A review by bklassen
Akata Witch by Nnedi Okorafor

adventurous dark mysterious fast-paced
  • Plot- or character-driven? Plot
  • Strong character development? It's complicated
  • Loveable characters? Yes
  • Diverse cast of characters? Yes
  • Flaws of characters a main focus? Yes


Akata Witch is a wonderful blend of old and new – if I wanted to be more reductive, it did feel like a Harry Potter or Percy Jackson book (The only 2 magical kids book series that come to mind, or at least ones I read growing up) in that there is a group of kids who become friends, embark on a dangerous journey as KIDS, learn magic, etc. Of course, the main character of the group has to be new to the world so they can learn along with the reader. There was even a scene with the juju knife choosing the Leopard Person, much like Harry’s wand choosing him. 

However, Akata Witch stands out in a multitude of ways. It introduces many cool and unique ideas in a pretty standardized genre of “magical coming of age” stories. For one, it pulls on Nigerian mythology, which I have never learned about, but it was really cool. I loved all the different facets of life of the Leopard People, Sunny’s complex history/ancestors, the magical items and elements, and the Zuma Festival was a particular highlight. I loved reading about a different magic system/culture/mythology that hasn't been done a million times over, and I really enjoyed the story. 

I also really enjoyed the darker elements that Akata Witch brought, because this world is dangerous, and the preteens needed to understand that. The complications for performing magic beyond their skill level is severe, and the punishments for breaking rules that could cause harm to you or Lambs (aka nonmagical folk, muggles, everyday people, etc) is harsh.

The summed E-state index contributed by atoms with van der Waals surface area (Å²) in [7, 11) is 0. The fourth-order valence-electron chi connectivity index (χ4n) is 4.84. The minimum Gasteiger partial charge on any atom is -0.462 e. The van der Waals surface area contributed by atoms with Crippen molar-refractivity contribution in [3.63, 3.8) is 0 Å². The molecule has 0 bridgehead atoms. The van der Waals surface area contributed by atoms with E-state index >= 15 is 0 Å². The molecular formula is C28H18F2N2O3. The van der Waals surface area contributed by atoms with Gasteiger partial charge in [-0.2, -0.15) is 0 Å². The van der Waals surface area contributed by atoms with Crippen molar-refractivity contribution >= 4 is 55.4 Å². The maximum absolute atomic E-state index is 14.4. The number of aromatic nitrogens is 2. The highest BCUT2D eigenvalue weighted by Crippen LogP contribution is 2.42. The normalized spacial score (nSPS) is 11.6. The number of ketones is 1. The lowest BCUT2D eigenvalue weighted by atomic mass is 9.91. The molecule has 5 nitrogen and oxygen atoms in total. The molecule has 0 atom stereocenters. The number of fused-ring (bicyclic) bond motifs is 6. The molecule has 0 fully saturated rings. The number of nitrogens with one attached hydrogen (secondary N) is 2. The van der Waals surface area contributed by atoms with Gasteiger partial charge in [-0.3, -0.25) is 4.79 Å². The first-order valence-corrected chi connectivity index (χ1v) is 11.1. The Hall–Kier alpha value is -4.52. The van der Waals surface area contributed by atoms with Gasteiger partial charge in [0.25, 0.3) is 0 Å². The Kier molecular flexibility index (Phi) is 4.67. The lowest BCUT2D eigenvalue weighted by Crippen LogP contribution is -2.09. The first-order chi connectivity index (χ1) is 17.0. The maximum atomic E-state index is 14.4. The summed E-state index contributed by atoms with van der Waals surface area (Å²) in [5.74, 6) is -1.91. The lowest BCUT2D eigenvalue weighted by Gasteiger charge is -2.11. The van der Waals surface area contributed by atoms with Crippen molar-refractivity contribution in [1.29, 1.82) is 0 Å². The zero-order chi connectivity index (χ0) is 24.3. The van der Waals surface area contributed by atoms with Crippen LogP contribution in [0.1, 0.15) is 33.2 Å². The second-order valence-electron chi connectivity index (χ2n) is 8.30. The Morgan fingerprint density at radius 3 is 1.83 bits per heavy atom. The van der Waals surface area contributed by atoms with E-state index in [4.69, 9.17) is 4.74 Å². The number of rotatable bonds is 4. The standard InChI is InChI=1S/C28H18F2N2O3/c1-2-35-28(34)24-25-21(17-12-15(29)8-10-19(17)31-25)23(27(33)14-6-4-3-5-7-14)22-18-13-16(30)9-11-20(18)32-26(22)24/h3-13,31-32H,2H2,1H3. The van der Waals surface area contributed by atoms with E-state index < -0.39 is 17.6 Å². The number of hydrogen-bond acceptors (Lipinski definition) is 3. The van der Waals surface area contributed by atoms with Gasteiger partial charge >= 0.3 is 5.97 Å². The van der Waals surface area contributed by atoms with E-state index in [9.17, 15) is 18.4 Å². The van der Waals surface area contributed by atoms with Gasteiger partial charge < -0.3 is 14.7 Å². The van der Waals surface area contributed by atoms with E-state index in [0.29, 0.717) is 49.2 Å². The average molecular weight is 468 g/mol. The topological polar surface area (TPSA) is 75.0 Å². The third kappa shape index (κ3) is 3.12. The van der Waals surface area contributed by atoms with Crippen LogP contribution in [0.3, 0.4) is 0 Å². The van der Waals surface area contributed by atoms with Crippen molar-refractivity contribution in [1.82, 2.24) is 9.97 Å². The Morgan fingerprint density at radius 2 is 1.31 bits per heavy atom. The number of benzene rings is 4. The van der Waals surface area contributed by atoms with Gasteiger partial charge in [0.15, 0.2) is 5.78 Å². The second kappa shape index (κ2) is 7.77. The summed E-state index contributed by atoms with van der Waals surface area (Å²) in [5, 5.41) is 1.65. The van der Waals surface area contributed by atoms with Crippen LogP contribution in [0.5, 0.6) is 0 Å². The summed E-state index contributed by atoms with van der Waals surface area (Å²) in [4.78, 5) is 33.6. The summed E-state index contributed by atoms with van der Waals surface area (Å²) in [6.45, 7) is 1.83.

My only complaints, which are quite mild, are that I’d love to see more of the characters’ personalities and the final act. 

While I do feel like I got a good sense of base characteristics of the 4 main kids (Orlu is a shy and steadfast rule follower; Sasha is tough, arrogant, and likes to push boundaries; Chichi is headstrong, flirtatious, and confident; and Sunny is curious, a little lost, and passionate), I did feel like I didn’t have as strong of an idea in my head of who exactly they were. I’m looking forward to getting to know the characters more in later books! 

The final act comes on quickly, like an afterthought, and is resolved quickly and rather anticlimactically. Of course, I’m a sucker for origin stories and worldbuilding, so I would have been fine with a book that introduces us to this world and sets up a bigger fight in a later book, but it didn’t feel like it ruined the book. I’m sure Okorafor has much more planned in the later 2 books, which I am excited to read!